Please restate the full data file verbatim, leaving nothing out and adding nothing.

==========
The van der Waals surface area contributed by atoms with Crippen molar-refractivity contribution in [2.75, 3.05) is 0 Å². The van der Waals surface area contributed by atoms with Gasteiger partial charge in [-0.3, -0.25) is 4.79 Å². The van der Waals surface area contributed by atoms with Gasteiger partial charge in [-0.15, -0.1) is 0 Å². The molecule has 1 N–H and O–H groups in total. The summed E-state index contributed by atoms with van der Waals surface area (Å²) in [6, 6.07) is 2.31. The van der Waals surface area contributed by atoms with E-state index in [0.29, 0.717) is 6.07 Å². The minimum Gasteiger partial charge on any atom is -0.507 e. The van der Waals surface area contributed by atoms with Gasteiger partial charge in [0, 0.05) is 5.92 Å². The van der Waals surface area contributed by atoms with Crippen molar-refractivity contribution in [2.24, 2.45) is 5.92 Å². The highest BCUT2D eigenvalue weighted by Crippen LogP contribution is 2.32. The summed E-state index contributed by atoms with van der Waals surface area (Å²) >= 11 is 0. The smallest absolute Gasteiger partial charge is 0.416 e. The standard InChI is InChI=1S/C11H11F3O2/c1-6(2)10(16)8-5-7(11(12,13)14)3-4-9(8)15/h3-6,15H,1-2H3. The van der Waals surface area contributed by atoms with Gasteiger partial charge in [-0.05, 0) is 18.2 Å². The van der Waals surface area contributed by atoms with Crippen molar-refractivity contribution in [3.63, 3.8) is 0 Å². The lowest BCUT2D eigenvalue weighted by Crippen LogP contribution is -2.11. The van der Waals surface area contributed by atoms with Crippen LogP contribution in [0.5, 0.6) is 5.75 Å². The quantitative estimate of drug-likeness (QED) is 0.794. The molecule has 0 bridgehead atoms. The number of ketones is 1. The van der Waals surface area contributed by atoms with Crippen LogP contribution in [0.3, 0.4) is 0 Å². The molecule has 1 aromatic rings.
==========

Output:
The van der Waals surface area contributed by atoms with Crippen molar-refractivity contribution in [2.75, 3.05) is 0 Å². The van der Waals surface area contributed by atoms with Gasteiger partial charge in [-0.3, -0.25) is 4.79 Å². The van der Waals surface area contributed by atoms with Gasteiger partial charge in [-0.15, -0.1) is 0 Å². The molecule has 1 N–H and O–H groups in total. The summed E-state index contributed by atoms with van der Waals surface area (Å²) in [6, 6.07) is 2.31. The van der Waals surface area contributed by atoms with E-state index in [0.29, 0.717) is 6.07 Å². The minimum Gasteiger partial charge on any atom is -0.507 e. The van der Waals surface area contributed by atoms with Gasteiger partial charge in [0, 0.05) is 5.92 Å². The van der Waals surface area contributed by atoms with Crippen molar-refractivity contribution in [2.24, 2.45) is 5.92 Å². The highest BCUT2D eigenvalue weighted by Crippen LogP contribution is 2.32. The summed E-state index contributed by atoms with van der Waals surface area (Å²) >= 11 is 0. The smallest absolute Gasteiger partial charge is 0.416 e. The standard InChI is InChI=1S/C11H11F3O2/c1-6(2)10(16)8-5-7(11(12,13)14)3-4-9(8)15/h3-6,15H,1-2H3. The van der Waals surface area contributed by atoms with Gasteiger partial charge in [-0.05, 0) is 18.2 Å². The van der Waals surface area contributed by atoms with Crippen molar-refractivity contribution in [3.63, 3.8) is 0 Å². The lowest BCUT2D eigenvalue weighted by Crippen LogP contribution is -2.11. The van der Waals surface area contributed by atoms with Crippen LogP contribution in [0.5, 0.6) is 5.75 Å². The quantitative estimate of drug-likeness (QED) is 0.794. The molecule has 0 bridgehead atoms. The number of ketones is 1. The van der Waals surface area contributed by atoms with Crippen LogP contribution in [0.3, 0.4) is 0 Å². The molecule has 1 aromatic rings.